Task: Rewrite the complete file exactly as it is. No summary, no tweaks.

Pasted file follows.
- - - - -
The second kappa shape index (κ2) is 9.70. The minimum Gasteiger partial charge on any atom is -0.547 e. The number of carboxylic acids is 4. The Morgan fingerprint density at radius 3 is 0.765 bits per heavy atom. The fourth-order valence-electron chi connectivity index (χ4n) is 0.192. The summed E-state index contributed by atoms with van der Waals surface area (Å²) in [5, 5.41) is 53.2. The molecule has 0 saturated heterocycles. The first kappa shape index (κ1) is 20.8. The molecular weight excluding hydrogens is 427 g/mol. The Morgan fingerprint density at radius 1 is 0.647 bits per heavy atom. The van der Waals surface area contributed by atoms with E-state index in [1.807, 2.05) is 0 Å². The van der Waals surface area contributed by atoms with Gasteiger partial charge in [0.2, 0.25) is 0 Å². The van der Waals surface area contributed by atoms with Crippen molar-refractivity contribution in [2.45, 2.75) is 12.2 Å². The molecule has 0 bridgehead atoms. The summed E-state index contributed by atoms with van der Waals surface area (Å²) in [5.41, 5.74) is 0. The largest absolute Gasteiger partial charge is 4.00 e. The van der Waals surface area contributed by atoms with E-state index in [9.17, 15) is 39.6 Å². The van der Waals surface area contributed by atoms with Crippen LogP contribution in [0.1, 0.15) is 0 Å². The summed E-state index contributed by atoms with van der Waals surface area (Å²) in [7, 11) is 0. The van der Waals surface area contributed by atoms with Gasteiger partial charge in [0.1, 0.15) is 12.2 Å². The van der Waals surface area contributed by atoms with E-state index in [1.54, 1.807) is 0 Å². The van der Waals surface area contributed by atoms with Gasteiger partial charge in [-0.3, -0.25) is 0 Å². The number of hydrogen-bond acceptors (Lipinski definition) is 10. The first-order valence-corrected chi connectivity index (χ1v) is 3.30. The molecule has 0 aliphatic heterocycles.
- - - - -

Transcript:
The second kappa shape index (κ2) is 9.70. The minimum Gasteiger partial charge on any atom is -0.547 e. The number of carboxylic acids is 4. The Morgan fingerprint density at radius 3 is 0.765 bits per heavy atom. The fourth-order valence-electron chi connectivity index (χ4n) is 0.192. The summed E-state index contributed by atoms with van der Waals surface area (Å²) in [5, 5.41) is 53.2. The molecule has 0 saturated heterocycles. The first kappa shape index (κ1) is 20.8. The molecular weight excluding hydrogens is 427 g/mol. The Morgan fingerprint density at radius 1 is 0.647 bits per heavy atom. The van der Waals surface area contributed by atoms with E-state index in [1.807, 2.05) is 0 Å². The van der Waals surface area contributed by atoms with Gasteiger partial charge in [0.2, 0.25) is 0 Å². The van der Waals surface area contributed by atoms with Crippen molar-refractivity contribution in [2.45, 2.75) is 12.2 Å². The molecule has 0 bridgehead atoms. The summed E-state index contributed by atoms with van der Waals surface area (Å²) in [5.41, 5.74) is 0. The largest absolute Gasteiger partial charge is 4.00 e. The van der Waals surface area contributed by atoms with E-state index in [9.17, 15) is 39.6 Å². The van der Waals surface area contributed by atoms with Crippen LogP contribution in [0.1, 0.15) is 0 Å². The summed E-state index contributed by atoms with van der Waals surface area (Å²) in [7, 11) is 0. The van der Waals surface area contributed by atoms with Gasteiger partial charge in [0.1, 0.15) is 12.2 Å². The van der Waals surface area contributed by atoms with E-state index in [1.54, 1.807) is 0 Å². The van der Waals surface area contributed by atoms with Gasteiger partial charge in [-0.3, -0.25) is 0 Å². The number of hydrogen-bond acceptors (Lipinski definition) is 10. The first-order valence-corrected chi connectivity index (χ1v) is 3.30. The molecule has 0 aliphatic heterocycles.